Photo by Chris Casella

Instrumental Collaboration

Every great piece of music requires partnership, among musicians, producers, songwriters, and even the audience at times. But the most overlooked collaborators are the people who make the instruments, an oft-unseen but essential alliance. Here, we delve into the art of creating the tools of the trade with four local craftsmen who make music possible.

Violin : The Classic

“A lot hasn’t changed in the last 400 years,” said David Schlub, owner of The Loft Violin Shop, “but what I think has changed is the student violins today – the $500-$1,000 violins – are probably better instruments now than student violins have ever been in the last 200 years.”

To attract students to his stringed instruments, he showed off a selection of modern bows, featuring horsehair strings dyed bright colors. Other than that tweak, though, much of the Clintonville shop felt unchanged by time. The store holds a wealth of gleaming instruments – violins around every corner – and the woodworking space in the rear smelled of glue, varnish and fresh sawdust.

The Loft’s artisans do nearly everything by hand, crafting and restoring instruments. Each violin requires between 200 and 400 hours from scratch, and they range in price from $500 to $30,000. Schlub was proud of the shop’s history and wasn’t worried about the threat of modern digital instruments.

“If you need a synthesizer to simulate a violin, then you need a violin.”

For more, visit


Synthesizer: Modern Built

On to the mainstream portion of the spectrum – the synthesizer. A local team, Kevin Holland and John Staskevich, released a new model called the NTH Synth via Kickstarter in 2012. Its broad utility was encapsulated by two videos from customers: one, an avant-garde classical ensemble using it to create ambient textures; two, a toddler, twisting knobs and sliding controls to make an amateur sonic composition.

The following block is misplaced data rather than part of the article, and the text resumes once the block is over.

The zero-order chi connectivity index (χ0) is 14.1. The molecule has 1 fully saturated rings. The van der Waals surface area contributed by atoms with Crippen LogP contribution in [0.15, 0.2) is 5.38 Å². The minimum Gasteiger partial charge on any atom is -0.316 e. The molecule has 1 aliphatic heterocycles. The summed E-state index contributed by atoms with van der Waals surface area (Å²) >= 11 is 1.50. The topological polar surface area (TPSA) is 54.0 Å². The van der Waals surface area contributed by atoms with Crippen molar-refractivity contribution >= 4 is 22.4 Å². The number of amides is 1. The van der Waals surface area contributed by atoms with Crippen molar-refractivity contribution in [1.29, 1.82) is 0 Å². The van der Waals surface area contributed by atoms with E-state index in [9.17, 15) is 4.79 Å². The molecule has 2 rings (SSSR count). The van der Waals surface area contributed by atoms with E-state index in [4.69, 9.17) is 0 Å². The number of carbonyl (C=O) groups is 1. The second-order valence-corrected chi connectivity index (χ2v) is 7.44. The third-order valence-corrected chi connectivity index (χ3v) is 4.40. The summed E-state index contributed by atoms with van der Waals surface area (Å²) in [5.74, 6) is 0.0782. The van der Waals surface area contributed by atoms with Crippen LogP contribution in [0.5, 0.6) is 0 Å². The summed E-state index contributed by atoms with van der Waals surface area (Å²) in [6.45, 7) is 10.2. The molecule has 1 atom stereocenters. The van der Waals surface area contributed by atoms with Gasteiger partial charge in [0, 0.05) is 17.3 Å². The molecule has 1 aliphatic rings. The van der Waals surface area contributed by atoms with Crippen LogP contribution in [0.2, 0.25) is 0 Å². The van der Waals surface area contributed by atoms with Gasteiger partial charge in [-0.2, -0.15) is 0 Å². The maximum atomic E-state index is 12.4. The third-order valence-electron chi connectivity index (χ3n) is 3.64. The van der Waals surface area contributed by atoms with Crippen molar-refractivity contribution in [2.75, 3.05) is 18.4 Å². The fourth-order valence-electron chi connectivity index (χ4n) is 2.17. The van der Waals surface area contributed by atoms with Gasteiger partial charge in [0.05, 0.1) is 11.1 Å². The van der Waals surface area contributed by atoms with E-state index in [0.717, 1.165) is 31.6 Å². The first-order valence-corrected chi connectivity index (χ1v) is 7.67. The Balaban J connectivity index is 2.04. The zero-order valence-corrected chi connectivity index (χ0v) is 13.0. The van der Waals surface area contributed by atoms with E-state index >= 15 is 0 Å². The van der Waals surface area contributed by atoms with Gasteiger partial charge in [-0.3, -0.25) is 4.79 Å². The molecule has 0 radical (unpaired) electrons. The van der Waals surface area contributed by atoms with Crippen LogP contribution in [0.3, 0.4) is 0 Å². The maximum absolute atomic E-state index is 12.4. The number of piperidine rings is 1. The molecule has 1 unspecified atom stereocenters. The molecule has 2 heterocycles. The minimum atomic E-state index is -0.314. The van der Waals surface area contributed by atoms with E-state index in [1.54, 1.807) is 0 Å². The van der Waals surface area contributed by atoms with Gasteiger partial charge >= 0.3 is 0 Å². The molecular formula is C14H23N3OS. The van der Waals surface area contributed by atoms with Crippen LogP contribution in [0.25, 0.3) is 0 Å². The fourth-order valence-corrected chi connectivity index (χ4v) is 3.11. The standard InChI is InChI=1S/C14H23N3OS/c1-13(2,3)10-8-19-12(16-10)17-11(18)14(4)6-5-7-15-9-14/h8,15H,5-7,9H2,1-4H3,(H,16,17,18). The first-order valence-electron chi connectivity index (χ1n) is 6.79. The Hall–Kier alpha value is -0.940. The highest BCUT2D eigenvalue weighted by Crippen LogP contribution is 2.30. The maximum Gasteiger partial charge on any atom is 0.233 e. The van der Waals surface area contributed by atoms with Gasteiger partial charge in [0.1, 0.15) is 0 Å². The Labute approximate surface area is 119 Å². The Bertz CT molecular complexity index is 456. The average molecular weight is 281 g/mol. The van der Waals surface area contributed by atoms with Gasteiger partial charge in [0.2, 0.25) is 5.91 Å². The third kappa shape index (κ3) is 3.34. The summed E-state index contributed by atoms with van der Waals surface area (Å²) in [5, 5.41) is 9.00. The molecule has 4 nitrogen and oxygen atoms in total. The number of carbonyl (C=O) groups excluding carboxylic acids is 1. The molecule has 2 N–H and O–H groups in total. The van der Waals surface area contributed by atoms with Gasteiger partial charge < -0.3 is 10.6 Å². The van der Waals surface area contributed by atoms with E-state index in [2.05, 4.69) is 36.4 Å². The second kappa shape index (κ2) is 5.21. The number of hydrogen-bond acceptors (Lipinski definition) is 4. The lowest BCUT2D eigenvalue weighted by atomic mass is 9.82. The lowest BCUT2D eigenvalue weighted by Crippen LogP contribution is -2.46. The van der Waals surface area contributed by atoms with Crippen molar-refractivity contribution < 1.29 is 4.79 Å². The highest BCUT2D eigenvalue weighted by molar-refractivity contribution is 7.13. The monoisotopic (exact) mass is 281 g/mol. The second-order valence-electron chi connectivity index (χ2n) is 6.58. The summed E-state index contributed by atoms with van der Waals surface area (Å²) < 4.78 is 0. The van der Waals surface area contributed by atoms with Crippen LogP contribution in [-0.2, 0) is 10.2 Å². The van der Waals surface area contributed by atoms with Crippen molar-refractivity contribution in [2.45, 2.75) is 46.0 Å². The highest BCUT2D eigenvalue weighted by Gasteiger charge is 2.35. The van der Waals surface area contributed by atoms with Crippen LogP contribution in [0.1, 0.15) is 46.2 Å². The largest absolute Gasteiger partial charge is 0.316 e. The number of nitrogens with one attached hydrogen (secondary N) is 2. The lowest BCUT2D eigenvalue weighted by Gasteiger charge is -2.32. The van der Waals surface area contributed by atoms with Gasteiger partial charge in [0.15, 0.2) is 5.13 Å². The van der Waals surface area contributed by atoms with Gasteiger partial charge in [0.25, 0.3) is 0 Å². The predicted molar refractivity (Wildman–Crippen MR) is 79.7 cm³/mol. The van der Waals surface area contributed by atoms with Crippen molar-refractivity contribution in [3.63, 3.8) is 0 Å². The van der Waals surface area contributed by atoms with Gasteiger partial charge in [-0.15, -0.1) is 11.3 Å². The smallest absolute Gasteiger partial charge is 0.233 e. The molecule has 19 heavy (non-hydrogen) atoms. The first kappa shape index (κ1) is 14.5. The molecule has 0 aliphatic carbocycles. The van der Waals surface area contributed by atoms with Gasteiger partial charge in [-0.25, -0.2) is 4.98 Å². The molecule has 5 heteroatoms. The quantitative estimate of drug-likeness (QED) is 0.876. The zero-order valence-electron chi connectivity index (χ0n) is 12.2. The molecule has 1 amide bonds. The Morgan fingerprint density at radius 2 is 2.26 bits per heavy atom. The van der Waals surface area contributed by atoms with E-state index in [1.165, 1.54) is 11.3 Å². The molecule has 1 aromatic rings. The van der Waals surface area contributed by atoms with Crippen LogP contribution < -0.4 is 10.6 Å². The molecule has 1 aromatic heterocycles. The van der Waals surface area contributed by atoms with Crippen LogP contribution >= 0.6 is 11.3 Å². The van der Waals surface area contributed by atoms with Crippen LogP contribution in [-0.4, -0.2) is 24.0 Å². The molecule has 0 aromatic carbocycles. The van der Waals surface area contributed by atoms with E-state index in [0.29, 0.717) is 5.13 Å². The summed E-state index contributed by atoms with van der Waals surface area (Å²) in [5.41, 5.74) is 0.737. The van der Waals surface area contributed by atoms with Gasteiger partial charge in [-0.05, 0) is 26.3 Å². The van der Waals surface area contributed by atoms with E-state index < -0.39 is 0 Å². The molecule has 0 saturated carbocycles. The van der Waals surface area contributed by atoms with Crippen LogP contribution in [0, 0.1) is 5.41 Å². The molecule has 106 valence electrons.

“Those two pieces of feedback right there kinda solidified that maybe we were on the right track with our original intent – something interesting to an expert and to a beginner,” said Holland, who runs a music studio with his wife.

The NTH was designed to tie every function to a specific knob, slider, or button, so that novices wouldn’t be intimidated by complex menus. It was also made to be open-sourced and hackable so that professionals could tweak every aspect of the machine and even build their own versions. Since the release of the NTH, which was sold all around the globe, the pair also produced the one-knob Luminth (“a modern music box”) and the iOS Snowchime app (“a sound toy”). The men are both open to making their part-time digital music venture into a full-time business, but for now they just enjoy creating.

“Nobody else is gonna build this, right?” said Staskevich, an electronics designer by day, pointing to the sleek NTH.  “It’s satisfying to bring something into the world that wouldn’t exist otherwise.”

For more, visit

Mountain Dulcimer: The American Oddity

Like the violin, the mountain dulcimer has deep roots, although it has generally existed further outside the mainstream. It originated in the Appalachians of the 18th or 19th century.

“There’s only two truly American instruments, and that would be the mountain dulcimer and the Native American whistle,” said Steven Stapleton, a local craftsman who makes dulcimers, psalteries, and thumb pianos. He was drawn to the dulcimer in 2004 because he wanted to learn to play the fairly easy instrument, and having worked with wood since the 1980s, he began producing his own in his home shop.

Over the years, the semi-retired systems engineer has refined his craft, selling dulcimers for $140-$500, mostly at folk music festivals around the region. He said that the key to making a great instrument is in the quality and type of wood. Curly maple and cherry sound bright; walnut provides deeper tones; mahogany is mellow. Stapleton uses this knowledge to customize instruments for professional musicians who want to harness specific sounds.

He produces a couple dozen most years, motivated by kinship with the musicians and the enjoyment of constructing the instruments by hand.

For more, visit